The Parents Television Council was underwhelmed by the TV Parental Guidelines Monitoring Board's first-ever annual report and renewed its call for disbanding the board.
The FCC reviewed the TV ratings, which the monitoring board oversees, and in a report to Congress last May said the board had not been sufficiently accessible or transparent, but that there is not enough evidence to conclude the ratings were inaccurate, but chiefly because the FCC did not have enough time to make that determination and meet its congressional deadline (90 days to do produce the report).
The board is currently headed by Michael Powell, president of NCTA-The Internet & Television Association (board leadership rotates among the head of NCTA, the National Association of Broadcasters and the Motion Picture Association of America).
In a letter to Powell, PTC president Tim Winter thanked him for sending a copy of the report, and said he shared Powell's appreciation of their continuing dialogue on the issue. But in Winter's latest end of that dialog, he took issue with that work product.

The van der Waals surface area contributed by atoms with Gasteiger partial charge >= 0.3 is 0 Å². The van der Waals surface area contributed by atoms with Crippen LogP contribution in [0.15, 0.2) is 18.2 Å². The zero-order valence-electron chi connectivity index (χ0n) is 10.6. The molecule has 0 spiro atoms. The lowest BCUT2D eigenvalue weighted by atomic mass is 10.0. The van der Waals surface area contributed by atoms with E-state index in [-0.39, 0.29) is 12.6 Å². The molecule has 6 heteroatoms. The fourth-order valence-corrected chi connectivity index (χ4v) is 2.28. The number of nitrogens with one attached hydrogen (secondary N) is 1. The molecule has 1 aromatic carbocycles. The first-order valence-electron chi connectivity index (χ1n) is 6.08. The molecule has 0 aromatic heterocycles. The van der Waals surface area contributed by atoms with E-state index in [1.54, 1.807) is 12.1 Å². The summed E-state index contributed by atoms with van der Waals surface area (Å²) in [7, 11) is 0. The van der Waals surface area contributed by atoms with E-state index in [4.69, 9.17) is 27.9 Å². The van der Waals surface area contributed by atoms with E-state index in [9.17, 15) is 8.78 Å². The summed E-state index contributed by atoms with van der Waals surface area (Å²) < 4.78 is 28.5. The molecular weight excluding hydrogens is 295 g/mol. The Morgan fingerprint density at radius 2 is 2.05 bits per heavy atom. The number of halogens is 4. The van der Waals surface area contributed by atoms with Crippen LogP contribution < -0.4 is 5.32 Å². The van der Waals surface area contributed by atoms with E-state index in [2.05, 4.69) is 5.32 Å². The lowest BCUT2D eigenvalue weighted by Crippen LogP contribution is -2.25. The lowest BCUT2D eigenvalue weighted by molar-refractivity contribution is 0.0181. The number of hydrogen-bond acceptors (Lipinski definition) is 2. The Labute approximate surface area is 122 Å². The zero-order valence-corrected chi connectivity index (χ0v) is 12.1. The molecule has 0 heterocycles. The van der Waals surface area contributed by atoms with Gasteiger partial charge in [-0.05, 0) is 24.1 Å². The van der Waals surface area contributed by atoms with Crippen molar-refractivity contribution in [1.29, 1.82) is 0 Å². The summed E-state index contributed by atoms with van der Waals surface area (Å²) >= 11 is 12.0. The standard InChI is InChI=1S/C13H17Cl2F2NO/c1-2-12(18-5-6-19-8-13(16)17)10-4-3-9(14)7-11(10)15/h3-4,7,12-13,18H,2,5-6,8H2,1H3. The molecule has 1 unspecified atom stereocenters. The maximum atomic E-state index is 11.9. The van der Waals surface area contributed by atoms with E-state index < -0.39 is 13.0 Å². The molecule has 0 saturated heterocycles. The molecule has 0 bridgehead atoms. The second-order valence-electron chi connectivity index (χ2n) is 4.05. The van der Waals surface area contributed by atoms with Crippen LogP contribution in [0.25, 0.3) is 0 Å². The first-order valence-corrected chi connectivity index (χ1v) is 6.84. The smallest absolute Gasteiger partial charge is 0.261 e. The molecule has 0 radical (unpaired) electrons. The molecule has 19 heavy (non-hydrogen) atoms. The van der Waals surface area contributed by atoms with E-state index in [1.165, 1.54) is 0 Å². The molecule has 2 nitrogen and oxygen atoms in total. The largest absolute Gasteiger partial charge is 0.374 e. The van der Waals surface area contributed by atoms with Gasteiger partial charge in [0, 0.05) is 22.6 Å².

"While I appreciate whatever volume of effort that went into the Report’s production, I am profoundly disappointed by the woefully inadequate output," Winter wrote. "If the objective was to produce a report, then you succeeded; but if the objective was to help parents to be better parents, then sadly you’ve failed."
Winter ticked off the reasons for his displeasure, which were many.
First, he said the board's efforts to date--redesigned logo and Web site ("that most Americans have never heard of, and reconnected a phone line that nobody knows exists," said Winter), a single podcast, a press release about the annual report, and more "hollow talking points," were hardly ta "material improvement," nor were "spot checks conducted by industry employees to confirm the accuracy of industry opinion."
In addition to disbanding the board and reconstituting ratings oversight among children's advocates and educators as well as industry officials--there is PTA representation on the current board, which Winter acknowledges--PTC and Winter want Congress to convene a hearing with "pediatricians, children’s mental health experts, and child/family advocates" to review the age-based ratings "to ensure that each rating category definition accurately and effectively reflects contemporary knowledge and international best practices."
Citing a 2018 survey, Powell said in the preamble to the annual report that: "90 percent of parents are aware of the TV ratings system; nearly 95 percent of parents are satisfied with the accuracy of ratings for TV shows. Approximately 88 percent of parents find the TV ratings system helpful; three in four parents report using the TV ratings often or sometimes; and more than 75 percent of parents maintain a favorable opinion about the TV ratings system."